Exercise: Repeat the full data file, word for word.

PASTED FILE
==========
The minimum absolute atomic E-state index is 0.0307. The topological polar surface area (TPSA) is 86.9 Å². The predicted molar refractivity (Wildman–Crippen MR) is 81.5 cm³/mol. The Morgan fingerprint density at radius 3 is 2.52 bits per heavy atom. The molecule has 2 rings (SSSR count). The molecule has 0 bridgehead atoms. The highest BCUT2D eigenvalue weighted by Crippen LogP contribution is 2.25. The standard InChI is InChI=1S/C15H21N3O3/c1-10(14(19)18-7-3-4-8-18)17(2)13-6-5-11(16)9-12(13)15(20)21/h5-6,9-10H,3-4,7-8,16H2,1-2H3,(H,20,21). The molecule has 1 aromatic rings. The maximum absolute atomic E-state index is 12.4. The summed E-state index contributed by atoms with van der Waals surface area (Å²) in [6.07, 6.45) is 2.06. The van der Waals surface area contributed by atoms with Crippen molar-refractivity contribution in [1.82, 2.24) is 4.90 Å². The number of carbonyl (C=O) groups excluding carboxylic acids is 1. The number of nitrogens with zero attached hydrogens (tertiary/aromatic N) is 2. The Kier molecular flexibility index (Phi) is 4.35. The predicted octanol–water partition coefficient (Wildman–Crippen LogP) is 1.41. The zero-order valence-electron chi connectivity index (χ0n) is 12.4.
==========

The minimum absolute atomic E-state index is 0.0307. The topological polar surface area (TPSA) is 86.9 Å². The predicted molar refractivity (Wildman–Crippen MR) is 81.5 cm³/mol. The Morgan fingerprint density at radius 3 is 2.52 bits per heavy atom. The molecule has 2 rings (SSSR count). The molecule has 0 bridgehead atoms. The highest BCUT2D eigenvalue weighted by Crippen LogP contribution is 2.25. The standard InChI is InChI=1S/C15H21N3O3/c1-10(14(19)18-7-3-4-8-18)17(2)13-6-5-11(16)9-12(13)15(20)21/h5-6,9-10H,3-4,7-8,16H2,1-2H3,(H,20,21). The molecule has 1 aromatic rings. The maximum absolute atomic E-state index is 12.4. The summed E-state index contributed by atoms with van der Waals surface area (Å²) in [6.07, 6.45) is 2.06. The van der Waals surface area contributed by atoms with Crippen molar-refractivity contribution in [1.82, 2.24) is 4.90 Å². The number of carbonyl (C=O) groups excluding carboxylic acids is 1. The number of nitrogens with zero attached hydrogens (tertiary/aromatic N) is 2. The Kier molecular flexibility index (Phi) is 4.35. The predicted octanol–water partition coefficient (Wildman–Crippen LogP) is 1.41. The zero-order valence-electron chi connectivity index (χ0n) is 12.4.